Many of us were excited to watch the first trailer for Ocean’s 8 when it dropped this week.
That’s not the only reason we’re excited of course – from what we’ve seen, we’ll be in for a thrilling ride of thievery and witty one-liners. However, it does seem to be the only reason some members of the movie-going community aren’t excited for this film and it’s June 2018 release.
Listen: The Last Jedi just might be the most empowering and action-packed female-led movie in the galaxy. No spoilers. (Post continues.)
Yes, as to be expected, there are some angry (almost exclusively) men (go figure), who have chosen to angrily share their anger in the form of angry Tweets and forum comments, because they’re angry you see.
Angry that a film that had a leading cast made almost entirely of men is being remade as a film made almost entirely of women. And though they give their reasons, we’re not going to worry our brains trying to figure out why they’re really so angry, because frankly, we don’t care.
One of their favourite comments to make is that the film won’t be a success, or as @LostN_T_Woods put it: “Ocean’s 8 looks lame AF and will be a flop.”
However, we have a serious bone to pick with that assessment of Ocean’s 8. From where we’re sitting, the comedy-action romp looks like a sure-fire hit.
Not only does it have a stellar cast, but it’s got a fun premise – Debbie Ocean (Bullock) and her crew are going to steal jewellery at New York’s annual Met Gala. From the trailer, it looks like it will be delivered with the same spirit as the early noughties flicks, which let’s be honest, were the best kind of cheesy.
As we said, the only reason these keyboard warriors seem to have a problem with the film is that it has a female cast.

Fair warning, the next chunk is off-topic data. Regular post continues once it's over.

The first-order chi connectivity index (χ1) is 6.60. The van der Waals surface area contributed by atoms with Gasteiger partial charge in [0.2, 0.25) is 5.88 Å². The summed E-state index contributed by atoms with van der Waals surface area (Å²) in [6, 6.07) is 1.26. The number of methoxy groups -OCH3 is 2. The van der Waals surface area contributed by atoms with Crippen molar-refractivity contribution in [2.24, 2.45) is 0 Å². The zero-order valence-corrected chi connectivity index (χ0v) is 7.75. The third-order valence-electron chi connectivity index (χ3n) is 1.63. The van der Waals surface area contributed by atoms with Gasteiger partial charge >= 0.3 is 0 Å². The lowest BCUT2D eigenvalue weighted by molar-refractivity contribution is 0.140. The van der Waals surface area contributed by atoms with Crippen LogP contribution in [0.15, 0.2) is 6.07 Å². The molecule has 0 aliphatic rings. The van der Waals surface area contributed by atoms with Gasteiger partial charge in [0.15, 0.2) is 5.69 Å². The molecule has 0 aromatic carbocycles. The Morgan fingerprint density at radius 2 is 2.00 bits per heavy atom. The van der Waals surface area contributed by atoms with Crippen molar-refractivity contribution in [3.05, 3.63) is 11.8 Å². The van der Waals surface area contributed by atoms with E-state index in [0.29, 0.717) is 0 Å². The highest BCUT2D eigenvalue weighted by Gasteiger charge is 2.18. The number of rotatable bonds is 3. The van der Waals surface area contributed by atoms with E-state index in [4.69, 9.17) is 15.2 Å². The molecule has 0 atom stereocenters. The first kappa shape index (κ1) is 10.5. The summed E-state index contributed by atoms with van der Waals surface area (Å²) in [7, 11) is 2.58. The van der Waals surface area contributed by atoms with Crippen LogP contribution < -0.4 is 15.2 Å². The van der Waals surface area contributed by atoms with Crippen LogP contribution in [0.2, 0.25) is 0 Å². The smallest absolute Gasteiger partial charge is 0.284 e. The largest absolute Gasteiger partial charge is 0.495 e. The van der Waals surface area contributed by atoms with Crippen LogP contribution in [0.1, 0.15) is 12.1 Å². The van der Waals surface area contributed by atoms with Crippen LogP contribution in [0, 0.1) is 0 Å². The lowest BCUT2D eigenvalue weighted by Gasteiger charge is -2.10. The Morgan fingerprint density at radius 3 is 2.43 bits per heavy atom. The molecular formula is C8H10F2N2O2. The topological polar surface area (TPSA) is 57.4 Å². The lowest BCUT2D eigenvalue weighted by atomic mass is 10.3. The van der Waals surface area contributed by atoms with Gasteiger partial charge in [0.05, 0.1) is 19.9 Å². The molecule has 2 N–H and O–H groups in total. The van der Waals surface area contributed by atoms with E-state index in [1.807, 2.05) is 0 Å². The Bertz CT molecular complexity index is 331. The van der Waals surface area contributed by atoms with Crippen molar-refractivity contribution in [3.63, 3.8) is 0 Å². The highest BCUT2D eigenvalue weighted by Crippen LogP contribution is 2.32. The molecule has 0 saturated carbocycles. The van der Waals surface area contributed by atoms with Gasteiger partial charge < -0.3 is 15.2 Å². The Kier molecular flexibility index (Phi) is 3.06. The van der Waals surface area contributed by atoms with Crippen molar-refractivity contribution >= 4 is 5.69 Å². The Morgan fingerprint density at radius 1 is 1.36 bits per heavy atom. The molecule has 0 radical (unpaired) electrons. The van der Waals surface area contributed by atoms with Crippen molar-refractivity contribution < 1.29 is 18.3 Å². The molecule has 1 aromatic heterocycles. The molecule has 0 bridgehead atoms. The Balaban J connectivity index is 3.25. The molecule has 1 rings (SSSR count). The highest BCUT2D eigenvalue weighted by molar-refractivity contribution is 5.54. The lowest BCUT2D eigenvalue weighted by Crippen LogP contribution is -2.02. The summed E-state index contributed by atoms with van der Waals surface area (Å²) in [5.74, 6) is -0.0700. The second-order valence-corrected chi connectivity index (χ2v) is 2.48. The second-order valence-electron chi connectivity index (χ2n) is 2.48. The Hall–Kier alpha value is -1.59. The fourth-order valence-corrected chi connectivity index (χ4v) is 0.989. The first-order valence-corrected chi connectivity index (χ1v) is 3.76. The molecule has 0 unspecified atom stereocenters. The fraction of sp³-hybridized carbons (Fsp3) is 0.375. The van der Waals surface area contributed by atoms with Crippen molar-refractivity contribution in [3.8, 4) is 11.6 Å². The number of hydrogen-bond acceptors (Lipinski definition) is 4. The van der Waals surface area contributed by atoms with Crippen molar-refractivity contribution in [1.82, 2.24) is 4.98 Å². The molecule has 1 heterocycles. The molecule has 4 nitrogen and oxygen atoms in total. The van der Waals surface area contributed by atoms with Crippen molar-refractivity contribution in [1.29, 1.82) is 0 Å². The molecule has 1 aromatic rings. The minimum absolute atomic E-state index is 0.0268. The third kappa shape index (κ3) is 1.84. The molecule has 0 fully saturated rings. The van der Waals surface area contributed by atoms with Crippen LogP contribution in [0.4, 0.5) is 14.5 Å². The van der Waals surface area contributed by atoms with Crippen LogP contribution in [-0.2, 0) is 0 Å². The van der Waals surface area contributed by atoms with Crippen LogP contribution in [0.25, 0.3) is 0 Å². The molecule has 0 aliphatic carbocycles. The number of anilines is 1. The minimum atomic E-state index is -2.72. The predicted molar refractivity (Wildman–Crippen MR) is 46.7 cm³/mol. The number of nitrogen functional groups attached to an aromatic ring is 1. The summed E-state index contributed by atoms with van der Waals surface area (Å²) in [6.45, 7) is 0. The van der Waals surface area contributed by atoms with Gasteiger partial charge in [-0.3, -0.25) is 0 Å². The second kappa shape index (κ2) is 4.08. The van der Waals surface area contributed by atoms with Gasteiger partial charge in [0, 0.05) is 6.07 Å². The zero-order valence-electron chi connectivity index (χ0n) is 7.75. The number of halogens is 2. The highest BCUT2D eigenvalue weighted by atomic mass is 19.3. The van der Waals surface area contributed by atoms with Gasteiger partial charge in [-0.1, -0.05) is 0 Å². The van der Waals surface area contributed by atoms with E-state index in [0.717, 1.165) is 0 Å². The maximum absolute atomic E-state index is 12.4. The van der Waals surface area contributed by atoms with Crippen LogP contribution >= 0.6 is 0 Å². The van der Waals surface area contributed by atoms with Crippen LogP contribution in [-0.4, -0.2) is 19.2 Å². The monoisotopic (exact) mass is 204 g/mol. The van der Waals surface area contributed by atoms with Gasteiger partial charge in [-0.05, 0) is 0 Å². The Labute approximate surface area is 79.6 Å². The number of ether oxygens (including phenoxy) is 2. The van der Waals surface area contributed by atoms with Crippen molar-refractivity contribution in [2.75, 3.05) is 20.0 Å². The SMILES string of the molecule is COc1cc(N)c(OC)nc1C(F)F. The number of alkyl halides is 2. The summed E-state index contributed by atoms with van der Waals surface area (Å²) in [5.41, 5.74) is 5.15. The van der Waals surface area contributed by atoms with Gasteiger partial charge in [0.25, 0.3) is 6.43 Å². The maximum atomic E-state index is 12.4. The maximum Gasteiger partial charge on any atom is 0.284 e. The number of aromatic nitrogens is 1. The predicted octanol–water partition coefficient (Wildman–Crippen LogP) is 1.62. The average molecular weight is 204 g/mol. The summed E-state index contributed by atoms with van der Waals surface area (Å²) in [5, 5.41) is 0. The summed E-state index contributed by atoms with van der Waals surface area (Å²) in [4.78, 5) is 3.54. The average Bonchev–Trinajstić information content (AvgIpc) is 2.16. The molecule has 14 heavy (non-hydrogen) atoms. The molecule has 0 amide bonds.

And yet female-led films are often huge successes. Let's take the brilliant Wonder Woman for example. Expertly directed by Patty Jenkins, it had everyone who saw it raving - from film critics to comic book fans to people with previously no interest in superhero movies.
Girls Trip was another film featuring a female cast that had audience's singing its praises. The movie is about a group of friends who go on a road trip to New Orleans and has been described as an "earthy, provocative, graphic and undeniably amusing raunch-fest which gives not just Bridesmaids, but also The Hangover a run for their money".
That's just a taste of the female-led films that have had us crying with laughter and gasping in awe in 2017 - not to mention all the films of previous years' that we've loved.
But let's get real - this is Hollywood and it's not about how good a movie is, but how much money it makes for its studio. So let's talk numbers.
DC's first modern female superhero flick Wonder Woman made more than US$821 million at the box office worldwide - that's more than $1 billion Australian dollars. In the US, it was the second most watched film at the cinemas in 2017, behind Disney's live-action Beauty and the Beast remake.
Comedy flick Girls Trip made an impressive US$115 million (AUD$150 million) in the US and was the number one performing comedy film of the year - beating out male-lead Daddy's Home 2, which was closely followed by Bad Moms Christmas as the third successful comedy film for 2017.
And let's not forget that Hidden Figures - a film about three African-American women whose pivotal roles in getting a man to the moon had previously then been untold - was the number one ranking film for two weeks in a row in January following its December 2016 release. In total the film made more than US$235 million worldwide - a huge return on it's US$25 million budget.
Critics will have you believe the female-led 2016 remake of Ghostbusters was a flop - when it actually made a profit of around US$84 million worldwide over the top of its huge US$144 million budget.
And yet there's no denying that the film, featuring Kristin Wiig, Melissa McCarthy, Kate McKinnon and Leslie Jones as the ghost-busting crew, drew more than its fair share of criticism before and after its release. Just as now, most of this was attacking the film for the gender-switch recasting.
The film managed to turn a profit despite this cloud of sexist (yes, we said it) negativity - just imagine how well it could have done without it.
So instead of hitting back at all those who hate-watched the Ocean's 8 trailer and said "it's gonna suck balls", we're just going to say this: come see us in June 2018.